For those who could bear no more than a glance, let me enumerate a few of the differences between Emily's approach and mine:
  • Emily's charts have her kids' names at the top. Apparently, my children are named A, B and C.
  • Emily has a chart for each of her children, even her non-reading preschooler. I lost steam after "C" and haven't gotten my mojo back although I am now on "E."
  • Emily's charts cover the whole house and more. Mine is for kitchen clean-up only.
  • Emily's charts are on clipboards. I had to dig mine out from behind the calendar. Note: I mean my non-personalized, paper calendar we get free from the city each year. This one (Emily would know how to rotate it to be viewed properly):

Not a calendar like Emily's created on a fancy website and color-coded by family member:

You get the gist.

Emily also likes washi tape. I don't want to disparage her efforts, so I've kept that area of my life hidden from her as well. Emily's creation: 

That's fine, as far as it goes. If you're into aesthetics and good taste and all that. I'm slightly more, ahem, utilitarian and low-tech:

Surely there's more to life than chore charts and washi tape. Take cooking, for instance. Every mom knows that cooking for a family of hungry kids requires a fair amount of effort and talent. Emily has got that covered for you. Take your pick of links to Emily's varied thoughts on food whether that be meal planning, crock pot adventures, or exactly what to do with 15 pounds of ground beef. 

My cooking is also legendary. Not to brag, but friends gave me this sign for my kitchen: 

While they have no idea how I kiss, it's a safe bet to give a person like me a sign like that. What did I tell you? Legendary, baby! An entirely different friend posted this on my Facebook wall because it reminded her of me: 

Why I need different friends will be the subject of a future post. When I do give cooking advice, you'll note that the recipes come from websites with names like "All Easy Recipes" or are associated with appliances not normally thought of for food preparation. Dishwasher salmon, anyone?

Despite it all, we manage to keep the house reasonably picked up, the kids have routine chores even if they don't have a snazzy system, most of my decorating attempts are more successful than my pen jars. No one has yet starved, though the fact that Mr. Wonderful and the kids are all thin may have something to do with that missing delicious-ness component of many of my meals.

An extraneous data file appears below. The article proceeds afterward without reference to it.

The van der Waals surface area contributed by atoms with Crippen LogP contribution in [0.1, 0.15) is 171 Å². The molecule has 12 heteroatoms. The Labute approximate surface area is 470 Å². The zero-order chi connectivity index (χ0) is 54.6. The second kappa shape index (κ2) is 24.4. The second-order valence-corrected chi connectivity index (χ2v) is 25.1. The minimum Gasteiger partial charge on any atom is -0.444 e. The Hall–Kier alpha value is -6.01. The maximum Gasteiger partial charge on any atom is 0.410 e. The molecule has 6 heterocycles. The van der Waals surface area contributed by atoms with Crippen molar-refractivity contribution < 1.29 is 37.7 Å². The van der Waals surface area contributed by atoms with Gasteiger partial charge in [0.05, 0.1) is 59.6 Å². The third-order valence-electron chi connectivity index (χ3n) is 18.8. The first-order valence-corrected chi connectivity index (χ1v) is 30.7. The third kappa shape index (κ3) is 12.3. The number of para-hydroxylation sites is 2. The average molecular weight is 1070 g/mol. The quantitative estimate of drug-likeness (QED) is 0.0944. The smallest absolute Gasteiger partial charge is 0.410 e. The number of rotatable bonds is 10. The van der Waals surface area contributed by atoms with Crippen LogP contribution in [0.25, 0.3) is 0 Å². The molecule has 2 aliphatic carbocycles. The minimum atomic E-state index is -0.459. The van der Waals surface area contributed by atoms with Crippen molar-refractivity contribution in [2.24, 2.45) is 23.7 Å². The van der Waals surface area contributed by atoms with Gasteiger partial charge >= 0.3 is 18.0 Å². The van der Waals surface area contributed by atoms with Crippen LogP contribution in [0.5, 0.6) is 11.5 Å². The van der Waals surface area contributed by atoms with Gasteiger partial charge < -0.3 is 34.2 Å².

I am mostly ok with all of this except for when I really am not and weep at Mr. Wonderful about my inadequacies and failings and general worthlessness. This happens with a disheartening predictability that could be covered in a blog post Mr. Wonderful--who is no fool--will never write, "The Joys of Living with a Perimenopausal Psychopath." In my deeper and less hormonal moments, I remember A.W. Tozer and his explanation of the "hyphenated" self sins. Tozer warns that both self-pity and self-confidence contribute to the veil around our heart that keeps believers from the face of God. 

"I keep looking at all the people around me, and everyone else seems to have it so together." That would seem to be an entirely fitting conclusion to the evidence I've presented in this post, wouldn't it? Surprisingly, that quote comes from my friend Emily. Yes, I almost spit my coffee across the keyboard when I first read it too. I know what you're thinking and I completely agree. If this is how Emily, Emily of the charts and the washi and the cooking feels, what hope do the rest of us have?  

And this is why I love Emily. Because she gets it. You can read her whole conclusion, but **spoiler** Emily understands it's not about us, it's about God. He uniquely makes and equips us. Great charts, great crafts and great cooking are not how God equipped me, though I may do well to improve in those areas. And with Emily's help, I just might.